The Digital Crawl: Sporting KC Wins Preseason Opener, A Little More Le Toux, and Bob Dylan

I imagine it may be a cold day in hell before we see this happen again. (Photo by Drew Hallowell/Getty Images)

Seems like it's been a slow news week in regards to Sporting Kansas City, however, the team did play their first preseason match of 2012, a 2-1 win over the San Jose Earthquakes. San Jose forward Chris Wondolowski scored in the third minute of action to put the 'Quakes up 1-0 early. Kei Kamara (4'), and Konrad Warzycha (81') scored for Sporting.

Great way to start the season, even if it's a meaningless preseason match. Without being able to watch the match, all we are left with are these nifty highlights.

Speaking of Sporting, ESPN's Leander Schaerlaeckens (can someone pronounce that for me?) has a great piece on Kansas City forward CJ Sapong.

Anyone that knows me is well aware that CJ is my favorite Sporting player, and Schaerlaeckens highlights one of the very reasons Sapong is near and dear to my heart; the guy's been playing the role of the underdog his entire life. From Schaerlaeckens article:

It's kind of been the story of my life," Sapong said. "In northern Virginia there were a lot of top-class players, and I grew up trying out for [the Olympic Development Program] every year and never made it, never made the state team. I never got that look. It's funny, because as I got older, it kind of became something I expected and didn't pay too much attention to it and figured it was the way it was going to be."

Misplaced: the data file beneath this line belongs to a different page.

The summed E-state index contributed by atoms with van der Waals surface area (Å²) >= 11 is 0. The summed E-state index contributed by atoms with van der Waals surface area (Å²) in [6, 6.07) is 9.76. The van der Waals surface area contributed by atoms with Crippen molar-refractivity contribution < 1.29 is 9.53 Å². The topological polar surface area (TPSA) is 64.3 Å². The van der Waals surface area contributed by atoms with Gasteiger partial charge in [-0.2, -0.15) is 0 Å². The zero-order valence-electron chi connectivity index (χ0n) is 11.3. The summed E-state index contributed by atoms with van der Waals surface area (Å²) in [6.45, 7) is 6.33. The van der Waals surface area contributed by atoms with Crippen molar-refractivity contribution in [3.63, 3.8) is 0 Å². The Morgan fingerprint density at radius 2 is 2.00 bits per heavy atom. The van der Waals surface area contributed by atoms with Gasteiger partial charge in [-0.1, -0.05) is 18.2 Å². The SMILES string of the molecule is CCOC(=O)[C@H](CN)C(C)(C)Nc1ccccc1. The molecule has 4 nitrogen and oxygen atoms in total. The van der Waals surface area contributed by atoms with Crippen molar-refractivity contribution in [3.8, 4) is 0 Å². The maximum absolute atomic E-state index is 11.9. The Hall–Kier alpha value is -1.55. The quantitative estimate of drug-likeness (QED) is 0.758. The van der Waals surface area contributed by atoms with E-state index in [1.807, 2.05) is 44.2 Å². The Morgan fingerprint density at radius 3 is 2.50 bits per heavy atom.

How can you not root for the guy?

Looks like the dust is starting to settle a bit on the Sebastien Le Toux trade. For his part, it appears Le Toux is embracing his new team in Vancouver , and is softening his stance somewhat since he gave a blistering interview to The Times Herald last week. Philadelphia Union head coach Peter Nowak hasn't had much to say in regards to the trade that sent the team's MVP up north for allocation money.

I'm still not grasping what Nowak is trying to accomplish by trading his best player (ESPN's Jeff Carlisle appears equally dumbfounded) but at the end of the day, I'll have to agree with the fellas over at SI.com; Nowak has turned the Union into one of the best teams in the Eastern Conference in only two years; the guy probably deserves the benefit of the doubt.

Speaking of SI, Grant Wahl wrote an interesting piece about Seattle Sounder's forward Steve Zakuani, and his recovery from a horrific leg injury last April after a wreckless sliding tackle from Colorado Rapids midfielder, Brian Mullan.

The great news is that it appears the soon-to-be 24 year old is on the path to a full recovery, although at this point in time, Zakuani says he's not 100% just yet.

"The sprinting and some of the movements still aren't there, but the basic touches and awareness on the pitch are coming back. The hardest thing is going to be getting back to not just playing, but playing at a good level."

Zakuani, who Seattle selected with the first overall pick of the 2009 MLS SuperDraft, was well on his way to becoming one of Major League Soccer's brightest young stars before his injury.